Otoga Ni ReiOrtog - any - rayBow to your fellow students
Sempei Ni ReiSempar - Ni - RayBow to Dan grades present
KiritsuKur - itsStand up

These two books are I consider the Bibles of Wado-ryu. I continually refer to them if a student asks a question I cannot answer straight away. The answer is usually in the Bibles. Derby Karate Club also produce a cheap range of Booklets to help with your training. The complete book from beginner to black belt includes all about karate, all the syllabus and lots more. Only £5.00.

Karate Katas Of Wado Ryu, Shingo Ohgami

“Karate Katas Of Wado Ryu is the first book in the English language explaining the details of these nine katas. The author, Shingo Ohgami, who has been teaching karate in Sweden since 1969, explains the significance and theoretical background of each movement in Wadoryu katas based on his knowledge of physical dynamics, from a scientific point of view.”

This is one of my favourite books. It deals with the technicalites of the basic 9 wado ryu katas (Pinans Nidan, Shodan, Sandan, Yodan & Godan; Kushanku; Naifanchi; Seishan and Chinto). This is the only book I have found on the Wado Ryu Katas. There are many pictures that take you through each of the Katas. The text explains the moves, the principles behind the moves and the reasons for the Katas.

Introduction To Karate, Shingo Ohgami

“Introduction To Karate presents the art of karate in a comprehensive manner from warming up exercises, stretching, basic techniques to combinations and fighting techniques. Introduction To Karate gives a thorough analysis of Karate techniques from a scientific and theoretical point of view. Introduction To Karate can be used by all, beginner to black belt. Introduction To Karate explains and answers the doubts and questions, the whys and hows of Karate. Introduction To Karate contains nearly 1,000 photos and illustrations. Introduction To Karate is written by Shingo Ohgami who has been teaching karate for decades. He uses his experience as a research worker in chemistry to analyze the fundamentals of Karate.”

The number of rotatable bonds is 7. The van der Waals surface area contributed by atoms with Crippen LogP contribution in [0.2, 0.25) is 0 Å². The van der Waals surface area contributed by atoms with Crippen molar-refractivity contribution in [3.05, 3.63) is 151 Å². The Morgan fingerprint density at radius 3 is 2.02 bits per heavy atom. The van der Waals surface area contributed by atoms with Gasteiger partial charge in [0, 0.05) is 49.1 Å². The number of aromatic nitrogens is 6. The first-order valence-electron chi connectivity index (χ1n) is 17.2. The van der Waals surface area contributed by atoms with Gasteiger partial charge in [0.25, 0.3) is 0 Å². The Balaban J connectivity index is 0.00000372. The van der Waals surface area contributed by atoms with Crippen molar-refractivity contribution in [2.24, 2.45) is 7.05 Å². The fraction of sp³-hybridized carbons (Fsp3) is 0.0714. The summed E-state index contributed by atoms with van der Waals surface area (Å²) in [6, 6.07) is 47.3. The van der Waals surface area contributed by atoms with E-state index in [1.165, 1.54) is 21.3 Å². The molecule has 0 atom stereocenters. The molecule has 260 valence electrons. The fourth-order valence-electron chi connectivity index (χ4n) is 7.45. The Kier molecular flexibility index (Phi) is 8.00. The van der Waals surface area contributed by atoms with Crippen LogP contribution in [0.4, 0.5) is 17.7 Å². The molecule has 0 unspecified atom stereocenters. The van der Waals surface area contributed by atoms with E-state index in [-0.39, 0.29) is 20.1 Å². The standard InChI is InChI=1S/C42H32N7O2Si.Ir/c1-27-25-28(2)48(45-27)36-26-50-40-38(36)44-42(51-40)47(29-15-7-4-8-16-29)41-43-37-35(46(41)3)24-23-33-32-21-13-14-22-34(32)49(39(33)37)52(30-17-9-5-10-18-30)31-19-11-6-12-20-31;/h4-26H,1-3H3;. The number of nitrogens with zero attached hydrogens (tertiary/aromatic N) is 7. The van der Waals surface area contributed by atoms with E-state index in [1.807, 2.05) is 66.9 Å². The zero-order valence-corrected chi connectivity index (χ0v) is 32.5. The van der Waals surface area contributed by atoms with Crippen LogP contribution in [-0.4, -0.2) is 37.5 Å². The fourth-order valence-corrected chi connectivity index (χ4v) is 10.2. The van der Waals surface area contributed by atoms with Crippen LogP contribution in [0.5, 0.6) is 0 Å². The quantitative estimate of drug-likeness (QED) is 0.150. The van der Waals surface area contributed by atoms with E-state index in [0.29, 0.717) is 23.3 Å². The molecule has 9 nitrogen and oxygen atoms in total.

This is the second of my favourite books. Like many books on the market it explains exercises, techniques and Karate movements with photographs and text. The unusual thing about this book is that it is solely based on Wado Ryu, using Wado Ryu techniques and terminology.

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Why Derby Karate Club?

Derby Karate Club is a friendly low cost place for you and your family to learn. We offer a fresh, no pressure approach teaching the basics right through to Dan grades.

About Derby Karate Club

Derby Karate Club is a friendly low cost place for you and your family to learn. We offer a fresh, no pressure approach teaching the basics right through to Dan grades.

Unlike other karate clubs we never pressure our members. You pay only when you train and we will never ask you to pay up front or to sign any contract.

Put simply, it’s Karate as it should be. Safe fun and friendly.